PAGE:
And after talking to Lisa at Gold's, we signed up.  Nobody else in town could match what they offered.  We paid a year in advance and received 2 mos. onto the contract, plus t-shirts, towels, and water bottles.  We left, worked out and happy.

I rode my bike on Monday and accumulated another 47-miler with intervals and a 5-mile time trial thrown in; bonked shortly after the TT and had nothing but water and guts to get  home.  Ugh and ugh.  

Son rolled into town Tues. night late. He went for a bike ride with my TRX instructor and fellow teammate. They didn't exactly tell me I couldn't go with them, but after I heard what they did, I realized they were better off without me. Sad. But true.

Meanwhile, I attended a funeral for a well-loved, well-respected man whose wife & daughter are agents in my office. I met him in '06 and had no idea of his impact or history until today. I found him charming, quiet, intelligent, and dedicated to his family. I haz much training to do to be race-shape.

The funeral was a full-on Catholic mass, and there were over 200 people in attendance. The opening hymn had me teary and lo, the weeping never really stopped. Dammit. And it was a lovely service.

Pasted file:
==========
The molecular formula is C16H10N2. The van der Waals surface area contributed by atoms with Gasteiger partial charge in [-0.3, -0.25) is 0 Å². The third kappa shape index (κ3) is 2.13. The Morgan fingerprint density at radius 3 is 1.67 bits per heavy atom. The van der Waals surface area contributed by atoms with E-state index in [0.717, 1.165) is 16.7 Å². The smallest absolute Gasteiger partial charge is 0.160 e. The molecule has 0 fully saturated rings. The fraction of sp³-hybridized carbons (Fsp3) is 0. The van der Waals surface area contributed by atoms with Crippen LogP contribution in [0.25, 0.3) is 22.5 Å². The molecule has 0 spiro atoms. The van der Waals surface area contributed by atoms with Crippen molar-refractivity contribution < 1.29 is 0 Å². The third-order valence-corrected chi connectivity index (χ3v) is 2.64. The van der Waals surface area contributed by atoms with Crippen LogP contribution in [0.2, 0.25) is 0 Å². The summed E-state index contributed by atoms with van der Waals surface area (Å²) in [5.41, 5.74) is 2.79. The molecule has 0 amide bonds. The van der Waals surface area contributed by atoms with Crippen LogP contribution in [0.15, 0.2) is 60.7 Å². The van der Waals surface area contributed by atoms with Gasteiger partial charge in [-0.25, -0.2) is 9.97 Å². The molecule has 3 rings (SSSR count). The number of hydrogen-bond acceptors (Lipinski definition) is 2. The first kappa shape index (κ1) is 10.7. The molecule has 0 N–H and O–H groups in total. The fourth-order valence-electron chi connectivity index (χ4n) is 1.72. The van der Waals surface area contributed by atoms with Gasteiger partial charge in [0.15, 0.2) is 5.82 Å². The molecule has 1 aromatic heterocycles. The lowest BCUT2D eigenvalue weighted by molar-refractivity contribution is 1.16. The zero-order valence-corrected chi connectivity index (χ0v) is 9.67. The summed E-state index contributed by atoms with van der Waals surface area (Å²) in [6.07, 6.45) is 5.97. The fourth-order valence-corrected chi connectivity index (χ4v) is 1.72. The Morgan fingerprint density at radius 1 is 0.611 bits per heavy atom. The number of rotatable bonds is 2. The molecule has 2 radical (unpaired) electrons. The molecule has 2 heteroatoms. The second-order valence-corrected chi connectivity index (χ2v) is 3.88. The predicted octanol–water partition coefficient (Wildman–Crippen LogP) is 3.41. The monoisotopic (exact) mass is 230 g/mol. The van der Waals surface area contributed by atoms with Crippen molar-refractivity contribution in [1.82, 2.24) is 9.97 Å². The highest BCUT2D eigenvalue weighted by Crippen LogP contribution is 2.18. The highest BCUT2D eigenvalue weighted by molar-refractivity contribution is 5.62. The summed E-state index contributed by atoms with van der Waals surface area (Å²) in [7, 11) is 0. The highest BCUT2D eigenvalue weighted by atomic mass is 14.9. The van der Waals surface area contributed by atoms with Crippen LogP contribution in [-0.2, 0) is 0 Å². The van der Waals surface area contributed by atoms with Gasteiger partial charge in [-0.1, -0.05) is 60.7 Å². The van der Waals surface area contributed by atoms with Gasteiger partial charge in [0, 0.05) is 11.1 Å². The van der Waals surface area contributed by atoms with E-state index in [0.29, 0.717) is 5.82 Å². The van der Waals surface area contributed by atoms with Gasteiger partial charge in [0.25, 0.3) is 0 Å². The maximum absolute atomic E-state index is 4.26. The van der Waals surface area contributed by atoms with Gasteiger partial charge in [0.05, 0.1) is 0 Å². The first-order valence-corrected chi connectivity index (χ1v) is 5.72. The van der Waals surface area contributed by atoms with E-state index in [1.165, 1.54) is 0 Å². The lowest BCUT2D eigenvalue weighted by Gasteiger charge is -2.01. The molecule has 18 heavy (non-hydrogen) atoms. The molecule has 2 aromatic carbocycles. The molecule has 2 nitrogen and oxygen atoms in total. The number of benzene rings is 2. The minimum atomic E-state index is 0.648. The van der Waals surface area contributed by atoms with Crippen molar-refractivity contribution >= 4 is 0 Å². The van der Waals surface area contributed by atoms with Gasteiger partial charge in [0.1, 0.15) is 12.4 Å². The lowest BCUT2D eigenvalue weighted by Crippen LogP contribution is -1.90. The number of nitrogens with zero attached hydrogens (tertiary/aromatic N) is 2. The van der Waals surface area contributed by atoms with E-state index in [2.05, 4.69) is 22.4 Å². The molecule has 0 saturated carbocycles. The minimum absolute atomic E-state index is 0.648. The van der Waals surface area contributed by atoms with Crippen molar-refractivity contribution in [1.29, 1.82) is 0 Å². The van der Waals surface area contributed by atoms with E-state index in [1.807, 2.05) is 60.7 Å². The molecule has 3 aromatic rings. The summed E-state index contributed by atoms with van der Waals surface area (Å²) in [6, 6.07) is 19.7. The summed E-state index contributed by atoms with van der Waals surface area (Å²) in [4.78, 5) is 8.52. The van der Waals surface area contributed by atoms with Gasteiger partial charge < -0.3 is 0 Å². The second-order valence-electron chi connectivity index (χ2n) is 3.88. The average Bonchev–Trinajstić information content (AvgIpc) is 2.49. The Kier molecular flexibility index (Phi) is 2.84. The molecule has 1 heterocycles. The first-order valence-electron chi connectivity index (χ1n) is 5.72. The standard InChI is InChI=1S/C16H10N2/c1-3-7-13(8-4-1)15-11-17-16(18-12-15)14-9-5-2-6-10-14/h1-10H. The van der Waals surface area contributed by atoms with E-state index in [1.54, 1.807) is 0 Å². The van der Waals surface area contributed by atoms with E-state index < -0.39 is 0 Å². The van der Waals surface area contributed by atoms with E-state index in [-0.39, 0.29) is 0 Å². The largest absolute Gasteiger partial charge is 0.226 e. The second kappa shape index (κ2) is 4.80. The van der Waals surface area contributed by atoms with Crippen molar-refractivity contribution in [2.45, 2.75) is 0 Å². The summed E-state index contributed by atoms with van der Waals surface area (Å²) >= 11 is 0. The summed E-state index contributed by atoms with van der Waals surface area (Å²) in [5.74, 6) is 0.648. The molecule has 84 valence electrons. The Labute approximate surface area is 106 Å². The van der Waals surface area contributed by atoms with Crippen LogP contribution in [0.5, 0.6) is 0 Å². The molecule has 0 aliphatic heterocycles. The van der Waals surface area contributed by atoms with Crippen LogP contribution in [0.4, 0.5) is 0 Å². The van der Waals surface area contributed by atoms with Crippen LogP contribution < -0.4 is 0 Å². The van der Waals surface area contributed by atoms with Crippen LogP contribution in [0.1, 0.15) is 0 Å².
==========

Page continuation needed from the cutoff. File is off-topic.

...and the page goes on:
Then they had a fully-catered luncheon and over 150 attended that. Nice chance to meet the other daughters, hug the wife and daughter I know, share with some mutual friends his memory. He would have wanted that.

Still, for those 3 hours, the emotions were right on the surface and I found that draining. Had no "oomph" -- and my friends/colleagues were right there -- we all were feeling sapped -- and we used humor and anecdotes to bring us back to center. 

So coming home to a daughter cooking some tasty veggie soup, son still endorphin-filled over his bike ride, husband happy to be home, and dogs excited to see me was a fulfilling experience that made today worthwhile. 

The fine point: Daughter weighed all the ingredients for her soup so we could log it into the Livestrong.com software we use. As a recovering bulimic who has difficulty with our levels of detail re exercise and food, this was huge. After 14 months of living together as adults/family, she gets us (we figured her out a long time ago, but that's what parents do). And we get the dynamic.